We all would love clothing that always stays clean, but as long as humans sweat and shed, pit stains and smelly socks will always be part of our lives. Sure, there are products like Febreeze to eliminate some of the bacteria and wonderful fragrances that emanate from a used pair of gym socks, but these products wear off when said socks hit the wash.
Jason Locklin, a professor of chemistry at the University of Georgia, hopes to combat the problem of germ-infested clothing and fabrics with a new anti-microbial treatment he’s invented. It works on a wide variety of fabrics and materials, including materials used in military gear and plastic food packaging. What is also special about the new anti-microbial technology, made from copolymers of hydrophobic N-alkyl and benzophenone containing polyethylenimines, is that it is permanent – placing a treated piece of clothing through the wash doesn’t remove the anti-microbial layer, so it only needs to be applied once. Nor does the antibacterial agent leach out after being exposed to harsh conditions, which could be beneficial in applications such as food products and IV bags.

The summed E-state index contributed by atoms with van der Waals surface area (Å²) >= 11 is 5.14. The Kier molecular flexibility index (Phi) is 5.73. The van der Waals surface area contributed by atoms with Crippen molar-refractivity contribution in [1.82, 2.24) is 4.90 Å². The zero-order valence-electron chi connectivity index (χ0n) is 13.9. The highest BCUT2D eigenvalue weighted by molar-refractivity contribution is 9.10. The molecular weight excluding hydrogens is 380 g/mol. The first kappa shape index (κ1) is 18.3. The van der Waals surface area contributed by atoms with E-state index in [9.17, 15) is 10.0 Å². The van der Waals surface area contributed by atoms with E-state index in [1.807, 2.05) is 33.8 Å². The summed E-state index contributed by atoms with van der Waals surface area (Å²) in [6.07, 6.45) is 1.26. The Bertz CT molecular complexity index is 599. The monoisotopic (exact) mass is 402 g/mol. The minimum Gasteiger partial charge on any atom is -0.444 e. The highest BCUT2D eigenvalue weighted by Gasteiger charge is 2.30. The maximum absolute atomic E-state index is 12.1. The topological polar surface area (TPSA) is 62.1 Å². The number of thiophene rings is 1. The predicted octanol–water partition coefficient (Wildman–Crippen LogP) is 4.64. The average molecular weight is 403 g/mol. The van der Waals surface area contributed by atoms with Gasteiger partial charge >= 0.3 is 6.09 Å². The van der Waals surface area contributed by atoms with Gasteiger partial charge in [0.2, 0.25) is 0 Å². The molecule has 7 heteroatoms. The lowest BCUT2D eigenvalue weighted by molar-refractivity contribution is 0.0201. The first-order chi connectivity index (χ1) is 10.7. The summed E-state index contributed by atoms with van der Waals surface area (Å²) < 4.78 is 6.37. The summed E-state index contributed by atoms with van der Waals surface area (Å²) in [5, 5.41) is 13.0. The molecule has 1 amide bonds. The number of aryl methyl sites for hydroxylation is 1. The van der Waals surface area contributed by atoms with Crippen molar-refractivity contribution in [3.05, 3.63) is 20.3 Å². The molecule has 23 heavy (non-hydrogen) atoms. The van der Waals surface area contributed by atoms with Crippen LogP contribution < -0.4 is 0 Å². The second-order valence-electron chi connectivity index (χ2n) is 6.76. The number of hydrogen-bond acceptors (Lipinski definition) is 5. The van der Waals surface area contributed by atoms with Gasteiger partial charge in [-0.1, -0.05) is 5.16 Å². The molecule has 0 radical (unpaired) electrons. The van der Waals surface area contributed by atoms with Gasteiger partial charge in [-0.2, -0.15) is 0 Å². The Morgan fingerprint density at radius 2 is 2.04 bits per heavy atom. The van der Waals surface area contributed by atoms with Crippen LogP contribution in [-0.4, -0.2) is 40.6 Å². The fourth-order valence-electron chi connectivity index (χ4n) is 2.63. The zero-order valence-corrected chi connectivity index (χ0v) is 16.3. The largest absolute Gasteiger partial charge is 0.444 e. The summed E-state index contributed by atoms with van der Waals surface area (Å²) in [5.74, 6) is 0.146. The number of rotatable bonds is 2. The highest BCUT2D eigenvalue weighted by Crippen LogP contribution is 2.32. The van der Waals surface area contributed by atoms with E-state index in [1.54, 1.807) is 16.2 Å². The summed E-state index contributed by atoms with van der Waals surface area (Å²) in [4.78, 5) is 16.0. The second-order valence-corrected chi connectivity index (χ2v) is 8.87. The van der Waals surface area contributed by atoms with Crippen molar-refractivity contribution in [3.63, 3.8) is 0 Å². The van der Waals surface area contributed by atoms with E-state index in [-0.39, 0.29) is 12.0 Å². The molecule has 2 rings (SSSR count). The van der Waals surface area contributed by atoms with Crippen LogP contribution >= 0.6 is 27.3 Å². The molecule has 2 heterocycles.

The spread of pathogens on clothing and materials is a real problem. In addition to the unsightly stains and odors that, bacteria, yeasts and molds can cause disease and break down fabrics. Hospital lab coats, scrubs, and gowns are known to harbor microbes responsible for much of the hospital-acquired infections that occur in patients.
In a study of the antimicrobial agent’s effectiveness, Locklin and his team tested it against many pathogens common in healthcare settings, such as staph, strep, E. coli, pseudomonas and acetinobacter. After just a single application of the agent, they observed no bacterial growth on the treated textile samples, even after the samples incubated for 24 hours at 98.6 degrees Fahrenheit.
Journal Abstract in ACS Applied Materials & Interfaces: One-Step Photochemical Synthesis of Permanent, Nonleaching, Ultrathin Antimicrobial Coatings for Textiles and Plastics